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Regarding the Boxing Day scenes at Tiraaru and Christchurch, it was broadly asserted that the plans of botli attacks had been arranged in hotels—the Timaru one in O’Driscoll’s, and the Christchurch one in Barrett’s. In fact, the Catholic mob on the one hand, who attacked the Christchurch procession, trooped out of Barrett’s yard to make their pick-stall onslaught ; while on the other, a certain damaging letter found or one of the Timaru rioters was sufficient evidence that O’Driscoll was a moving spirit himself in the Timaru riot. The Magistrates at Christchurch failed to obtain evidence strong enough to connect Barrett, the landlord of the Borough Hotel, with the origin of the Christchurch row, and consequently he was dismissed, but the Timaru Bench have committed O’Driscoll for trial. During the excitement that followed both rows, the hotels in question were closed, and in Christchurch the populace felt so strongly in regard to the dastardliness of the attack on the Protestant Friendly Alliance procession that they smashed in the windows of Barrett’s Hotel, under a deep-seated impression that the landlord was concerned in the row. Those hotels have again been opened. We are rather surprised at this, as we , have known public-houses lose their licenses for less heinous offences than harboring mobs of men bent on disturbing the peace, and causing a riot in the public street ; still less, certainly, than for being occupied by a landlord who makes himself conspicuous in organising an attacking party whose movements necessitate the reading of the Riot Act, the swearing in ‘ of 350 special constables, thecosttothecountry of moving 50 members of the Armed Constabulary from Wellington to Timaru, and the calling out of two companies of volunteers to prevent anticipated disturbances. But possibly, the Magistrates arc willing to believe that the aggressors have got such a scare as is likely to prevent them from again indulging in an outburst of mistaken patriotism, and their faith in the potency of this scare is perhaps such that they can afford to bo forgiving, and allow the publicans mixed up with the affairs to escape with a gentle admonition to be more careful. If this is so, it is a mistaken leniency. Of all men, a hotelkeeper should be a loyal, peace-loving subject ; in fact, the conditions under which be obtains his license demand that he shall be conservative of the public peace as far as in him lies, and should a run of ill-luck follow him, and a few fights occur round his bar, or in his house, the police will very soon make out a case against him that will weigh with the Incensing Bench when renewal time comes. Such a case would be fatal to the licensee's chance of renewal. But with the damning evidence before them of O’Driscoll’s complicity in the Timaru riot, nay, more, of his being the chief instigator of it, and an energetic recruiting sergeant of the Green forces who made the attack, we find the Timaru authorities again authorising O’Driscoll to open his riotous rendezvous, and thus they run the risk of a repetition at any moment of the _ Boxing Day row. “ Where the carrion is, there will be the eagles gathered together ” is a proverb with much truth in it, and as those Irishmen who attacked the Christchurch procession had evidently made Barrett’s Hotel their rendezvous. It stands to reason that when the projected attack was known even to some of the Orangemen, the Irishmen’s intentions could not have been unknown to Mr. Barrett. Both these hotel-keepers were just as much worthy to lose their licenses cnce for all for such responsibility as rested upon thorn in connection with these riots, as is any publican who is found guilty of now and again allowing drunken and disorderly persons to congregate around his bar : for the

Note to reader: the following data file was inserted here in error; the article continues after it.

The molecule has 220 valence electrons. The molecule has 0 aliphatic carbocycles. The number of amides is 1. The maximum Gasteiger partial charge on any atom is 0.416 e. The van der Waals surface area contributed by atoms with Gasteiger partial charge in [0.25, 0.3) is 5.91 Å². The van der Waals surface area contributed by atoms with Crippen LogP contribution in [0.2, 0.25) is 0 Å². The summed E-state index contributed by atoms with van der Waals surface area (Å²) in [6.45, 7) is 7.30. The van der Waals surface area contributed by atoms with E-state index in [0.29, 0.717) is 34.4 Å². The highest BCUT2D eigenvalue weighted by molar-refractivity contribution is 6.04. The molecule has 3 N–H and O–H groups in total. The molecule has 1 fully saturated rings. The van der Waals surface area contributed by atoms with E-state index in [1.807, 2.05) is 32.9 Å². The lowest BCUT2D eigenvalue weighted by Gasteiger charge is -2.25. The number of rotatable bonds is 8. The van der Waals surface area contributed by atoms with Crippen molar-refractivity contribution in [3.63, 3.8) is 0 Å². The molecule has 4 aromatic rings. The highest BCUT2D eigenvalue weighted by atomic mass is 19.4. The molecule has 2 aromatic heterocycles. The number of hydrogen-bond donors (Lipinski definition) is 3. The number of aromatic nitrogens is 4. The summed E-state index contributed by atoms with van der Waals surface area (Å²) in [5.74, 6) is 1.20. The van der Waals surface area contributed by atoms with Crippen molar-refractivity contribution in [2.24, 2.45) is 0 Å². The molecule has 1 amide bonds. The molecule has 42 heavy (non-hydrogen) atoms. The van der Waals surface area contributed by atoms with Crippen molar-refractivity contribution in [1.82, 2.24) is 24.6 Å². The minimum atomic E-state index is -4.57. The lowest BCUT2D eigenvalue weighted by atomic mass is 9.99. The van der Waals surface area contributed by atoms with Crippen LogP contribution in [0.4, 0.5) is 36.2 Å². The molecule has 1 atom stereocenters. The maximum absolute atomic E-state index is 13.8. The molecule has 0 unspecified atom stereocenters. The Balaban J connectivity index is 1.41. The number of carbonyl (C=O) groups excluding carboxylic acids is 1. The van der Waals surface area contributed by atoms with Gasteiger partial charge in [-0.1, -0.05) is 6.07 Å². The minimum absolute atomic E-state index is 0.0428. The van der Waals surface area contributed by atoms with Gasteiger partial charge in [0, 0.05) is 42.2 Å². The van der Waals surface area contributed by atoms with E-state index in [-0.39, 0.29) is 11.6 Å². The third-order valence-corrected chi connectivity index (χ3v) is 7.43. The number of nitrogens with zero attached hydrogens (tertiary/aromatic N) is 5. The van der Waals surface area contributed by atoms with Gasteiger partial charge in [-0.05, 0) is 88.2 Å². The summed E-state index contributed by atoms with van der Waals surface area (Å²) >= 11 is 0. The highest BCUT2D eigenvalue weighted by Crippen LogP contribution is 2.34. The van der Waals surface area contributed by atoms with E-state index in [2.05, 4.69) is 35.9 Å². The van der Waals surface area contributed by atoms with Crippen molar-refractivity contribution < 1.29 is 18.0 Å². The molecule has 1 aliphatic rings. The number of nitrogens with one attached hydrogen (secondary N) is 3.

offence is greater. We know that a drunken row can be quelled by simply carting off to gaol the chief actors in it; but no one can measure the extent of the strength of either the Orange or the Green faction, and whether the hotel-keeper be of the one color or the other, if he allows his house, knowingly, to be made use of for meetings against the public peace, as has been the cause undoubtedly, at least in Timaru, then we should say, without doubt his license has been forfeited.

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The Ashburton Guardian, COUNTY AGRICULTURAL & SPORTING RECORDER. TUESDAY, JANUARY 6, 1880., Ashburton Guardian, Volume 1, Issue 44, 6 January 1880

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The Ashburton Guardian, COUNTY AGRICULTURAL & SPORTING RECORDER. TUESDAY, JANUARY 6, 1880. Ashburton Guardian, Volume 1, Issue 44, 6 January 1880